Iraq’s Mosul breathes easier after death of ‘butcher’ Al-Baghdadi

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A man walks near damaged al-Nouri mosque, where Daesh leader Abu Bakr al-Baghdadi declared his caliphate back in 2014, in the old city of Mosul, Iraq, October 27, 2019. (Reuters)
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People walk on the street, where Daesh leader Abu Bakr al-Baghdadi declared his caliphate back in 2014, in the old city of Mosul, Iraq, October 27, 2019. (Reuters)
Updated 27 October 2019

Iraq’s Mosul breathes easier after death of ‘butcher’ Al-Baghdadi

  • “The people of Mosul should have a huge party,” said one city resident
  • “I’ve had three strokes because of Daesh,” recalled another

MOSUL: Five years after he made their hometown infamous as the heart of his “caliphate,” residents of Iraq’s Mosul said Abu Bakr Al-Baghdadi’s death should be marked only one way — with “a huge party.”
In June 2014, Al-Baghdadi climbed a set of stairs at the Al-Nuri Mosque in the northern Iraqi city and declared himself “caliph” over millions of people in Iraq and Syria.
The announcement unleashed a volley of violence that killed thousands, displaced millions and left cities across both countries in ruin — including Mosul.
On Sunday, US President Donald Trump announced Al-Baghdadi’s death in a US special operations raid some 700 kilometers (430 miles) away in rural northwestern Syria.
“The people of Mosul should have a huge party,” said 37-year-old city resident Khaled Waleed, wearing a baseball camp and white shirt.
“This criminal, this butcher Abu Bakr Al-Baghdadi, he killed and slaughtered everyone,” he said bitterly.
Born in Iraq’s western Samarra in 1971, Ibrahim Awad Al-Badri took up the name Abu Bakr Al-Baghdadi as he rose through the ranks to become Daesh’s feared chieftain.
His fighters burst into Mosul in the summer of 2014 and he made his first and only public appearance shortly afterwards to declare an Islamic “caliphate.”
Extremists imposed a strict interpretation of “sharia” there: music and smoking were banned, and any perceived violations were met with brutal punishments — including public beheadings.
“I’ve had three strokes because of Daesh,” recalled Hani Mahmoud, 54.
“My house burned down. My car was set on fire,” said the portly man with a closely-trimmed white beard.
Umm Alaa, an Iraqi woman dressed in a worn black robe, said Al-Baghdadi “made our lives hell.”
“There’s not a single house they didn’t attack, not a single house they didn’t oppress,” she said.
“This is a festival, a festival for all Iraqis because he destroyed us,” she added.
Daesh kept Mosul in its grip for three years, until a ferocious offensive by US-backed Iraqi troops ousted the extremists in 2017.
But the group left behind a horrifying legacy.
Many of Mosul’s neighborhoods, particularly the historic Old City which was the last area to be retaken, remain in ruins.
Slabs of concrete hang off destroyed and abandoned buildings like oversized hangnails.
The historic Al-Nuri Mosque stands gutted and covered in graffiti, while the adjacent ancient minaret — long the city’s symbol — was blown up in the violence.
Many residents have yet to return because their houses remain littered with unexploded ordnance or are damaged beyond habitation.
There are some 200 mass graves across the country where the remains of thousands of suspected Daesh victims have yet to be identified.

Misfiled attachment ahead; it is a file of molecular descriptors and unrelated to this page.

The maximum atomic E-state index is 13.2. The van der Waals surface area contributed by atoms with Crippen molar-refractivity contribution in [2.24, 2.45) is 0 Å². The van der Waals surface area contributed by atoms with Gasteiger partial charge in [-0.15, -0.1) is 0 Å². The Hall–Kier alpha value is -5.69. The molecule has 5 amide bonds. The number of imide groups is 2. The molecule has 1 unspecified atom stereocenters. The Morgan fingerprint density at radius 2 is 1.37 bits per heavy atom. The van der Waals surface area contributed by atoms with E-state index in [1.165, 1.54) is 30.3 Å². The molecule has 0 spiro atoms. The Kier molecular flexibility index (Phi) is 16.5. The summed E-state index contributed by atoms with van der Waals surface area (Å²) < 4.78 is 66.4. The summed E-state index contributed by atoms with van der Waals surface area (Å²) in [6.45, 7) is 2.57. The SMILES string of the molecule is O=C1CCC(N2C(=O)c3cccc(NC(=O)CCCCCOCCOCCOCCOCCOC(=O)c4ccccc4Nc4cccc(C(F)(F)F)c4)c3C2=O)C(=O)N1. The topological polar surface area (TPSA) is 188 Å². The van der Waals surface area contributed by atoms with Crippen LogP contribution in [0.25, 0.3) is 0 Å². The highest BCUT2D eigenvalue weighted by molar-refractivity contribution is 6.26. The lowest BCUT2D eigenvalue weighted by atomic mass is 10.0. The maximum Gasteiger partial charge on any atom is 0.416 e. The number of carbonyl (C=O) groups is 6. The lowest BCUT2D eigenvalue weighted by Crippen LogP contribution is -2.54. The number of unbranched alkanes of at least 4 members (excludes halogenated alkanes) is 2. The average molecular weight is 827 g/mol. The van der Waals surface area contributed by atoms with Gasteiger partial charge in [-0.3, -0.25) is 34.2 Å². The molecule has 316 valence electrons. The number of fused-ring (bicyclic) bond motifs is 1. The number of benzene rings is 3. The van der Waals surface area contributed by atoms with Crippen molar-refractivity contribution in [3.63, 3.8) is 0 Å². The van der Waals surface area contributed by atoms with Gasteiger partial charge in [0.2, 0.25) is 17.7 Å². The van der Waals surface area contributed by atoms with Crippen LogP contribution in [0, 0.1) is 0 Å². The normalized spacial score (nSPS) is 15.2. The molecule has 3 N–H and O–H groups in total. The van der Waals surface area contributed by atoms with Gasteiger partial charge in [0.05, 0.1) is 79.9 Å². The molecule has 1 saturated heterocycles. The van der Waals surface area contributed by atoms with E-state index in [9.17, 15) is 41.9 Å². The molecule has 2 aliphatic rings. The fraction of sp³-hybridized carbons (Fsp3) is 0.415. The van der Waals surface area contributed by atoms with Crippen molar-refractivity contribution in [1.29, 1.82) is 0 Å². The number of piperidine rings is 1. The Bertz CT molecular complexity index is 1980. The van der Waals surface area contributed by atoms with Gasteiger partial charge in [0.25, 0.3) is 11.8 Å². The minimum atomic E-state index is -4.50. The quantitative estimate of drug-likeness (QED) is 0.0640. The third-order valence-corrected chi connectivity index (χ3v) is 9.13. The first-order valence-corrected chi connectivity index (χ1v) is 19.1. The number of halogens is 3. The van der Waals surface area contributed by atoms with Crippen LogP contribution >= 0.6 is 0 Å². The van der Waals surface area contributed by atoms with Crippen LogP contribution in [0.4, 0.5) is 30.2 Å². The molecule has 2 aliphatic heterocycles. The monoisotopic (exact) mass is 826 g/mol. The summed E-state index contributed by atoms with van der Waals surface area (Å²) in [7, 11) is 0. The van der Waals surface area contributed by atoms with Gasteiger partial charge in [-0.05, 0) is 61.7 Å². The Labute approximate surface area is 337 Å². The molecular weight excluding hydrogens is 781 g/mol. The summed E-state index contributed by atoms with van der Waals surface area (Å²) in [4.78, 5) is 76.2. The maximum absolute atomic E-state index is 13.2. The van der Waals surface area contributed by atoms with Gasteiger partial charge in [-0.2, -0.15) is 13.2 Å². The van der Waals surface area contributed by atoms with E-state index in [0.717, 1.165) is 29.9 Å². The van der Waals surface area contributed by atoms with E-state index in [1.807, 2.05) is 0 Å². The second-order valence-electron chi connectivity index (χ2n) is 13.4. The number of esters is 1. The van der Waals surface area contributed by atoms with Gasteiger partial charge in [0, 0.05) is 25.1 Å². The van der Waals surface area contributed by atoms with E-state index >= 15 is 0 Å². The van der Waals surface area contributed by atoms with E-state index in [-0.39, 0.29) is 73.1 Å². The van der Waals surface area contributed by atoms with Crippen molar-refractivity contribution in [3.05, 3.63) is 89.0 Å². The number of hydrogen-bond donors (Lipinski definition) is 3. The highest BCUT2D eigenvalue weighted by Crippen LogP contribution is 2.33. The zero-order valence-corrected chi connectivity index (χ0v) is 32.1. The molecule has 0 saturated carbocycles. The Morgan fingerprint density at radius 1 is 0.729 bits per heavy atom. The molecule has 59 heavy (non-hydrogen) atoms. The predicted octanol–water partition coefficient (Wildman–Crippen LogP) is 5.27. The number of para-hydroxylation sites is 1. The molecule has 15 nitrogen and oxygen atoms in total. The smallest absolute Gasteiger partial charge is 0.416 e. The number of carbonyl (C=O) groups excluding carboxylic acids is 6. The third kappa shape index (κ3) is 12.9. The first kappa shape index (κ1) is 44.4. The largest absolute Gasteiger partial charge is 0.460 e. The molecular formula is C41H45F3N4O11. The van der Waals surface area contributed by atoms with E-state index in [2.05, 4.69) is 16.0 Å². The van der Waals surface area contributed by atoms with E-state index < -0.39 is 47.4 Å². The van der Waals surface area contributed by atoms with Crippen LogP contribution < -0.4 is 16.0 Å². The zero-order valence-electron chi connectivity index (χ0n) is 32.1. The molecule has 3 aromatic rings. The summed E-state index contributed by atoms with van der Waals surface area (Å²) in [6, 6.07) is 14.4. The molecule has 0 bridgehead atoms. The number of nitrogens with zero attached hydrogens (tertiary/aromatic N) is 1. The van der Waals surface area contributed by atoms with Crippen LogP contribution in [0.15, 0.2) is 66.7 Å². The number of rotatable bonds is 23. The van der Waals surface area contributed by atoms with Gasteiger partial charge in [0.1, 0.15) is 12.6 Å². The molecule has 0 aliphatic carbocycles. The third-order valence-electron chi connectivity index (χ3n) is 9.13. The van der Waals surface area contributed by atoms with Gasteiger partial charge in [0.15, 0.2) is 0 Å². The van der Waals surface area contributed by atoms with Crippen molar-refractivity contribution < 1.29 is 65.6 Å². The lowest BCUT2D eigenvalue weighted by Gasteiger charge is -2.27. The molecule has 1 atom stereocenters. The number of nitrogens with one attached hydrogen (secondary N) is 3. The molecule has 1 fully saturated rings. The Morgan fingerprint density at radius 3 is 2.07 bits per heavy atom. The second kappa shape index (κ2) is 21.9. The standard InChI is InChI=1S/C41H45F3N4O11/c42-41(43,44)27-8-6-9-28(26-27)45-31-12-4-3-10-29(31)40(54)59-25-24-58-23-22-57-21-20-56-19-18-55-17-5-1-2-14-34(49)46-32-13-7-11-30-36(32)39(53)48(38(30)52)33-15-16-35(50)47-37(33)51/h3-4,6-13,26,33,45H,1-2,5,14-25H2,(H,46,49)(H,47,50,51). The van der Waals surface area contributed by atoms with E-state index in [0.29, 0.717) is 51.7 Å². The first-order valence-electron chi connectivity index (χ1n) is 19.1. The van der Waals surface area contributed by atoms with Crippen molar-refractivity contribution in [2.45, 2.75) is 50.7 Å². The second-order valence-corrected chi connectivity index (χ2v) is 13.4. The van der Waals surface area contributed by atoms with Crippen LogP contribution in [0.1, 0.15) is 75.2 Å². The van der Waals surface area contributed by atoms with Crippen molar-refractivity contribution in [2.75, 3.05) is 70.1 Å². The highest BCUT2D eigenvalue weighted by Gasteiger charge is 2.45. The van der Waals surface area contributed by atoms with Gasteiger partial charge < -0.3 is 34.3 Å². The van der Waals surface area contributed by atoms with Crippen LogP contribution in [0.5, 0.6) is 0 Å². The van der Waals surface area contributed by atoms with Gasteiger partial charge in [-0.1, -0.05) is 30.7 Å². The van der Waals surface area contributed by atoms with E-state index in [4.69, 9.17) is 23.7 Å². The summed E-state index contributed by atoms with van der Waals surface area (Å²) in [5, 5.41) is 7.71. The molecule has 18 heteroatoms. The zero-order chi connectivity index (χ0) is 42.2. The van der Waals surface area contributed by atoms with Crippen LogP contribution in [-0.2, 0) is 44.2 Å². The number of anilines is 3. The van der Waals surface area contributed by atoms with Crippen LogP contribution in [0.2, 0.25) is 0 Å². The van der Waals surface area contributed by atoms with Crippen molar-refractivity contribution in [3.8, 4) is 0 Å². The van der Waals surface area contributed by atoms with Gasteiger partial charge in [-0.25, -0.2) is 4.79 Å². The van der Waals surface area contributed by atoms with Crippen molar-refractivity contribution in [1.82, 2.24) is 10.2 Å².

Several thousand people from the Yazidi minority are still missing, five years after Daesh ravaged their heartland near Mosul.
Bashar Hussam, 31, survived life under Daesh — unlike his father.
“My father had a blood clot and they didn’t let us leave until he died in front of my own eyes,” Hussam said.
While glad to see Baghdadi perish, he said it was not quite the happy ending he had hoped for.
“We want the other good news — that they rebuild our houses, that we go back to work and to our livelihoods.”


UAE cancels visa extension for expatriates

Updated 6 min 9 sec ago

UAE cancels visa extension for expatriates

  • UAE rescinds decision to extend validity of identity cards that expired in March until end of year

DUBAI: The UAE Cabinet has revised its earlier regulations for residency visas of expatriates whose stay in the country was affected by the coronavirus pandemic.
UAE residents, whether they are in or outside the country, whose visas expired between March 1 and March 31 this year were given three months to renew their documents after the government took back its earlier decision to extend the validity until the end of December.
The UAE’s decision to extend the validity of identity cards that expired on March 31 until December 31 was also canceled.
Residents outside the country whose residency permits expired after March 1 – or who have exceeded a period of six months out of the UAE – were however given a grace period to return, reckoned from the date flights resumed between the Emirates and the country they are presently in.
The UAE Cabinet’s resolution took immediate effect.
“The decision came after the current situation was studied in detail to ensure that there were no negative effects or repercussions on various sectors,” state news agency WAM reported.
The decision on the validity of visas and entry permits for those inside the country from 1st March, 2020, until the end of December of this year stands cancelled, it added.
The Federal Authority for Identity and Citizenship will also begin charging fees for its services starting July 12.
The Cabinet said the current services must be offered through electronic systems to facilitate and limit the crowding of customers.
“This step coincides with the return of normalcy in various fields and sectors, and the return of the international air traffic in a relative manner, as the national carriers in the country announced the launching of repatriations flights,” the report added.